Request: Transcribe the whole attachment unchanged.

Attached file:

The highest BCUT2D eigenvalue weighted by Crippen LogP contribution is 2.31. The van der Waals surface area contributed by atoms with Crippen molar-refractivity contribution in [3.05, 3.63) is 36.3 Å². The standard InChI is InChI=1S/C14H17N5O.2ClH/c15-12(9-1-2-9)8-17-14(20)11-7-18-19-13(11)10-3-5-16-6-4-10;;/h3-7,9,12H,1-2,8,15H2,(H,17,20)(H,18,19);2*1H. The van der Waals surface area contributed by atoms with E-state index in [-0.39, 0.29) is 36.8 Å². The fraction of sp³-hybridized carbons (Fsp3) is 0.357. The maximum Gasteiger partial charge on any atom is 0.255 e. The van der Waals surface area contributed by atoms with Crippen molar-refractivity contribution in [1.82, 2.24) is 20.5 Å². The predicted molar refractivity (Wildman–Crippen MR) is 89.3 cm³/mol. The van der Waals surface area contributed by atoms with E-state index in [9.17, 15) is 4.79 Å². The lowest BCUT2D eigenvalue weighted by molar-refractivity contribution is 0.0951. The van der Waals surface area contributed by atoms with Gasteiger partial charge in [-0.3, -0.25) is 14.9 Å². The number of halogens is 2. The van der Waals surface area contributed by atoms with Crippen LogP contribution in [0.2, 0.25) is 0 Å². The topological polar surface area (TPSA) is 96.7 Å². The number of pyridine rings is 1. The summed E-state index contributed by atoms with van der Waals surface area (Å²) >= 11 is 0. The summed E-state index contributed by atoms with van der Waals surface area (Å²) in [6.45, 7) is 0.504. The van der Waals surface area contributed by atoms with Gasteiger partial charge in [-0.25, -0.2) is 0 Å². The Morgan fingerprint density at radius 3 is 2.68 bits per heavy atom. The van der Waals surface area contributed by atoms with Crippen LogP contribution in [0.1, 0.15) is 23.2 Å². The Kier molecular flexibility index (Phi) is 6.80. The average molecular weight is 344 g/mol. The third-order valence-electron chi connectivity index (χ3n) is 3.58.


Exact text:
The highest BCUT2D eigenvalue weighted by Crippen LogP contribution is 2.31. The van der Waals surface area contributed by atoms with Crippen molar-refractivity contribution in [3.05, 3.63) is 36.3 Å². The standard InChI is InChI=1S/C14H17N5O.2ClH/c15-12(9-1-2-9)8-17-14(20)11-7-18-19-13(11)10-3-5-16-6-4-10;;/h3-7,9,12H,1-2,8,15H2,(H,17,20)(H,18,19);2*1H. The van der Waals surface area contributed by atoms with E-state index in [-0.39, 0.29) is 36.8 Å². The fraction of sp³-hybridized carbons (Fsp3) is 0.357. The maximum Gasteiger partial charge on any atom is 0.255 e. The van der Waals surface area contributed by atoms with Crippen molar-refractivity contribution in [1.82, 2.24) is 20.5 Å². The predicted molar refractivity (Wildman–Crippen MR) is 89.3 cm³/mol. The van der Waals surface area contributed by atoms with E-state index in [9.17, 15) is 4.79 Å². The lowest BCUT2D eigenvalue weighted by molar-refractivity contribution is 0.0951. The van der Waals surface area contributed by atoms with Gasteiger partial charge in [-0.3, -0.25) is 14.9 Å². The number of halogens is 2. The van der Waals surface area contributed by atoms with Crippen LogP contribution in [0.2, 0.25) is 0 Å². The topological polar surface area (TPSA) is 96.7 Å². The number of pyridine rings is 1. The summed E-state index contributed by atoms with van der Waals surface area (Å²) >= 11 is 0. The summed E-state index contributed by atoms with van der Waals surface area (Å²) in [6.45, 7) is 0.504. The van der Waals surface area contributed by atoms with Gasteiger partial charge in [-0.25, -0.2) is 0 Å². The Morgan fingerprint density at radius 3 is 2.68 bits per heavy atom. The van der Waals surface area contributed by atoms with Crippen LogP contribution in [0.1, 0.15) is 23.2 Å². The Kier molecular flexibility index (Phi) is 6.80. The average molecular weight is 344 g/mol. The third-order valence-electron chi connectivity index (χ3n) is 3.58.